Nathaniel Rothman, M.D., M.P.H., M.H.S.
|Organization:||National Cancer InstituteDivision of Cancer Epidemiology & Genetics, Occupational and Environmental Epidemiology Branch|
|Address:||NCI Shady GroveRoom 6E134|
Dr. Rothman received an A.B. in biochemistry and molecular biology at Harvard College and a M.D. at Northwestern University. At the Johns Hopkins University, he received training in internal medicine, occupational and environmental medicine, and epidemiology. Dr. Rothman joined the NCI in 1990. His research focuses on using biologic markers of exposure, early biologic effect, and genetic susceptibility in epidemiologic studies of occupational and environmental causes of cancer. He is the author of more than 700 publications.
Dr. Rothman and colleagues use biomarkers of exposure, early biologic effect, genetic susceptibility, and disease to investigate the carcinogenic potential and mechanism of action of proven or suspected occupational and environmental compounds; to evaluate the influence of inter-individual variation in metabolism on the formation of important early biologic markers, such as cytogenetic aberrations and immunologic alterations; and to assess the risk of premalignant conditions and cancer associated with exposure to occupational and environmental agents. They apply state-of-the-art genomics technologies in their studies including epigenetics, transcriptomics, proteomics, metabolomics and whole genome sequencing, and conduct genome-wide association studies (GWAS).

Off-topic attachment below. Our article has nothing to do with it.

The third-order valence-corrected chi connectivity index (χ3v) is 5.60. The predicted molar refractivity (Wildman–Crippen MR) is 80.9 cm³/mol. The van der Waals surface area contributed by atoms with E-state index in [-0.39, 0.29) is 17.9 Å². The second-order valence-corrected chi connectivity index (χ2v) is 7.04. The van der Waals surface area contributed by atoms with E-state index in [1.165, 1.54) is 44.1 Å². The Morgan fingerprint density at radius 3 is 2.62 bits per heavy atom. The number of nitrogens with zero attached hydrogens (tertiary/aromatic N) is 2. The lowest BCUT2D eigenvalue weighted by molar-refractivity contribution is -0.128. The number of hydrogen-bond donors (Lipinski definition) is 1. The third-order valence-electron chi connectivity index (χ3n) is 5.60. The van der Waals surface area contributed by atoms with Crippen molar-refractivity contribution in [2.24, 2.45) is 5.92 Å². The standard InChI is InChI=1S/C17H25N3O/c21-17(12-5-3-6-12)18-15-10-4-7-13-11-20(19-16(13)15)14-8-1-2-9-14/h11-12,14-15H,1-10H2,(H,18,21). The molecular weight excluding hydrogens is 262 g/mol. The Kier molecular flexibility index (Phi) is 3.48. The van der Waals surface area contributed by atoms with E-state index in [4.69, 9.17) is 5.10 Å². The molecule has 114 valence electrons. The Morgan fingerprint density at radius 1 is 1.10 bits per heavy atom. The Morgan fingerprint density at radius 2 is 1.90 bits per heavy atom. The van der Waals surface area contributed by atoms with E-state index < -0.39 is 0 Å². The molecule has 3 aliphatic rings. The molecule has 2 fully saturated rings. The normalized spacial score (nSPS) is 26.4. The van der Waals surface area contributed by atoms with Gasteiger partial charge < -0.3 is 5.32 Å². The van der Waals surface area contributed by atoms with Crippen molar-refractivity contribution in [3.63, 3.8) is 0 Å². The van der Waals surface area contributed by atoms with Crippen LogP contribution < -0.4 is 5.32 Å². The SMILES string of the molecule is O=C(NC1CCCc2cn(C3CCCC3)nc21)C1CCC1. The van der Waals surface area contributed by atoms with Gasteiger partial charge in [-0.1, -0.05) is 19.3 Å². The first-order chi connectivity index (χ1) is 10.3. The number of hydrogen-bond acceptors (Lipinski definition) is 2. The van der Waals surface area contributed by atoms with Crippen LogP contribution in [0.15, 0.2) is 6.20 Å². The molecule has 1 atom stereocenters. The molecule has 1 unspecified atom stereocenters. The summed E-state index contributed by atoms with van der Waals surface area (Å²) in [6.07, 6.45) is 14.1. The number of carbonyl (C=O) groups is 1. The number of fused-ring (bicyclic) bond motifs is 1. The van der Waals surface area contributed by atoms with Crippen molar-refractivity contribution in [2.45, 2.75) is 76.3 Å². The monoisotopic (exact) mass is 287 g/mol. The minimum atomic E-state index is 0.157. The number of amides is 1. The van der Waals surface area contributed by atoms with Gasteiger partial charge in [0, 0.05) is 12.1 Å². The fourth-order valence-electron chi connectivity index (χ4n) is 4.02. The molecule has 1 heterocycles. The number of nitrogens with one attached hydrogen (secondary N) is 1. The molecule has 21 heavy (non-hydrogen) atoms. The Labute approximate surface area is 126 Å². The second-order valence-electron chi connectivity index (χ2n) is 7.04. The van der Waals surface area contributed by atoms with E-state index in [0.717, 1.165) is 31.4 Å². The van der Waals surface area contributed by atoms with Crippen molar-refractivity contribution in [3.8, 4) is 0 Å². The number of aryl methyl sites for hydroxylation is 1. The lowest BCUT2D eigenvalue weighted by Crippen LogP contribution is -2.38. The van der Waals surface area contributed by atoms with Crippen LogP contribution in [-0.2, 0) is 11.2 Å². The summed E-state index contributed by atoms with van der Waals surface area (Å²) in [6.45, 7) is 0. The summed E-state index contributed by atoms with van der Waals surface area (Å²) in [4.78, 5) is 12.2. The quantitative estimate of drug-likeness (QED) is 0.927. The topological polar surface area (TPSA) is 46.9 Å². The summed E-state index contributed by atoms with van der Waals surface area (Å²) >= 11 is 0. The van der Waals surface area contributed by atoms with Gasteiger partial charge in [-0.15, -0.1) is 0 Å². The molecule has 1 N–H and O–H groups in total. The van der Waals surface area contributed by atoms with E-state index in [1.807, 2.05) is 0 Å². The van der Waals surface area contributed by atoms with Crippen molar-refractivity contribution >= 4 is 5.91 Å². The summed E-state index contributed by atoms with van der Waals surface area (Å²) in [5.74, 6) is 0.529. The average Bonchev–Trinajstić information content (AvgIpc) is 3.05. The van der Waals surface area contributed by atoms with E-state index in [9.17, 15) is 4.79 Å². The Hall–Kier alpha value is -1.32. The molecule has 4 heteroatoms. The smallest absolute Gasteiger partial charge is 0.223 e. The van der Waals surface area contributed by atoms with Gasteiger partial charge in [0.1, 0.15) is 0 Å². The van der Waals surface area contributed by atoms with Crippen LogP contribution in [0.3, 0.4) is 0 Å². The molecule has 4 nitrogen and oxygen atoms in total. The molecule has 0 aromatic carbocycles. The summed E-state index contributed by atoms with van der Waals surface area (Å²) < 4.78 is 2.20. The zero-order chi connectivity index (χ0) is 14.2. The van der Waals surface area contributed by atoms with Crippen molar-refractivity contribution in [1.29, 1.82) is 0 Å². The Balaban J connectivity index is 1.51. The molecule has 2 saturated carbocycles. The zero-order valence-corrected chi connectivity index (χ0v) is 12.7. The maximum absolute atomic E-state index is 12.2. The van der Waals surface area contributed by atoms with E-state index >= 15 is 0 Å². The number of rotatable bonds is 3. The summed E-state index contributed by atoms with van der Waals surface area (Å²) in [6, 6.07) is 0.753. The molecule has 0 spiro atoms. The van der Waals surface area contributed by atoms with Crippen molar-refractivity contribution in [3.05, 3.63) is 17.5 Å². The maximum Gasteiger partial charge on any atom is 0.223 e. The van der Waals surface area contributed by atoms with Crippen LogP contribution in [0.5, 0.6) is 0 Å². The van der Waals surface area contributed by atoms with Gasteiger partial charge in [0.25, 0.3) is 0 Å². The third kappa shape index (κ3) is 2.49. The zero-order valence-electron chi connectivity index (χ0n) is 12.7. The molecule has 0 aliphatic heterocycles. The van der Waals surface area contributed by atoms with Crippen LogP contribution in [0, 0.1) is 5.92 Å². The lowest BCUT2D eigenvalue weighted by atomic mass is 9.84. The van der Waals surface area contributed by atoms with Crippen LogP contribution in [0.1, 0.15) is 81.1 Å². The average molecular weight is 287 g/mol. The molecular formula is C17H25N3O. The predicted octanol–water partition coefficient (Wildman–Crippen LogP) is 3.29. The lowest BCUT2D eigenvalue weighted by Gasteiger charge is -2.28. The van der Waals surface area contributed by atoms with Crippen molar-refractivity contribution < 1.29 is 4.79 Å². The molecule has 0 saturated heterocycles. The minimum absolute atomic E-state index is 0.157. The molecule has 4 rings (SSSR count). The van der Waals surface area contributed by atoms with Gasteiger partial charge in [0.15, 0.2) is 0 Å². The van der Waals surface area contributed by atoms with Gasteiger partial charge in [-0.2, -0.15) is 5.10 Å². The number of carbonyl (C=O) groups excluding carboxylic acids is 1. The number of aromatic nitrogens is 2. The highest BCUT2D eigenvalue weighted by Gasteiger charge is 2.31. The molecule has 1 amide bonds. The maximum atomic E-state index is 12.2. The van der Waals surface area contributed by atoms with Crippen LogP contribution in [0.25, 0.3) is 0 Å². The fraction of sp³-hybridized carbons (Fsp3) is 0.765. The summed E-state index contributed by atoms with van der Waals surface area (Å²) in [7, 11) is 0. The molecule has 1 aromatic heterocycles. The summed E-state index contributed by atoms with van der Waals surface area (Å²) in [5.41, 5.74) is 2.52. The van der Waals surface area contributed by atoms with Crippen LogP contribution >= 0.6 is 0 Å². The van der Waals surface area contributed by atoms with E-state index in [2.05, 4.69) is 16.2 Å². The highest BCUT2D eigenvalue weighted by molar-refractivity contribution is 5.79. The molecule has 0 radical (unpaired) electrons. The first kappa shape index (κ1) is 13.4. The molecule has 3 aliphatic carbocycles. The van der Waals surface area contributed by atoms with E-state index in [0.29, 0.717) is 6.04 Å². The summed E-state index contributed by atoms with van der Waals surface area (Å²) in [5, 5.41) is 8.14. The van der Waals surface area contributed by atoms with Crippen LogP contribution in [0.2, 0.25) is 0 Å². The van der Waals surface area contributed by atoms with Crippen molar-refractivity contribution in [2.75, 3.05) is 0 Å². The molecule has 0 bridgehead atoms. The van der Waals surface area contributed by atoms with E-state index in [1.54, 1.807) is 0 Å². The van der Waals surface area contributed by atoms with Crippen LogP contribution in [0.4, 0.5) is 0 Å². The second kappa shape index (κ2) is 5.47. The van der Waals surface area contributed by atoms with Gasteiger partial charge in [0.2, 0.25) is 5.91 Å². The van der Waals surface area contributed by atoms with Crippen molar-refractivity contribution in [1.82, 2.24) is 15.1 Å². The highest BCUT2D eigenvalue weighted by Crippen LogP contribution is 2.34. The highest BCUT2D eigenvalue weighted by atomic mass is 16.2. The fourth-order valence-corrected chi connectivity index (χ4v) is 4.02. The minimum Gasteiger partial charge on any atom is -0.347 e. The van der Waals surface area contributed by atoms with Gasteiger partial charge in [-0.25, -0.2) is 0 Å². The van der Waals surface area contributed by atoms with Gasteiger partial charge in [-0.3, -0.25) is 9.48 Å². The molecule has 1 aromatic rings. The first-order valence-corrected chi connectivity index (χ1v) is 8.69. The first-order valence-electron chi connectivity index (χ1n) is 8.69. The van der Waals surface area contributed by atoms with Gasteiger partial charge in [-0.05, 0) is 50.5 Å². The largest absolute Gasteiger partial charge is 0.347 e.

Benzene is an established human leukemogen, and it may also cause non-Hodgkin lymphoma and other cancers. However, its mechanism of action is uncertain, and its ability to cause cancer at low levels of exposure is unknown. Dr. Rothman carried out a study of healthy workers exposed to high levels of benzene in China to identify mechanistically-based biomarkers that reflect early biologic effects of benzene. They observed an increased frequency of cytogenetic and genetic alterations in peripheral white blood cells (e.g., t8;21, del(5q), del(7q), AML 1/ETO fused transcript). These markers are relevant for leukemia and support the hypothesis that benzene's mechanism of action is mediated through chromosomal damage. An important unanswered question concerns the biologic effect of low exposure levels in the occupational setting and from environmental sources experienced by the general population. In a follow up study, he and his colleagues have applied sensitive, targeted and broad agnostic panels of biomarkers to study the biologic effects of relatively low-level exposure to benzene and reported associations with cytogenetic alterations in cultured myeloid progenitor cells, hematotoxicity, and mRNA changes. Dr. Rothman and colleagues have conducted similarly designed cross-sectional molecular epidemiology studies in healthy workers exposed to TCE and formaldehyde. They are also evaluating the relationship between benzene and myeloid and lymphoid tumors in a large retrospective cohort study in China, two prospective studies in Shanghai, and a large-scale hospital-based case-control study of lymphoid and myeloid neoplasms among Chinese in East Asia (AsiaLymph). In addition, they are evaluating genetic susceptibility for benzene hematotoxicity, lymphoid malignancies in the InterLymph Consortium, and lymphoid and myeloid neoplasms in the AsiaLymph study.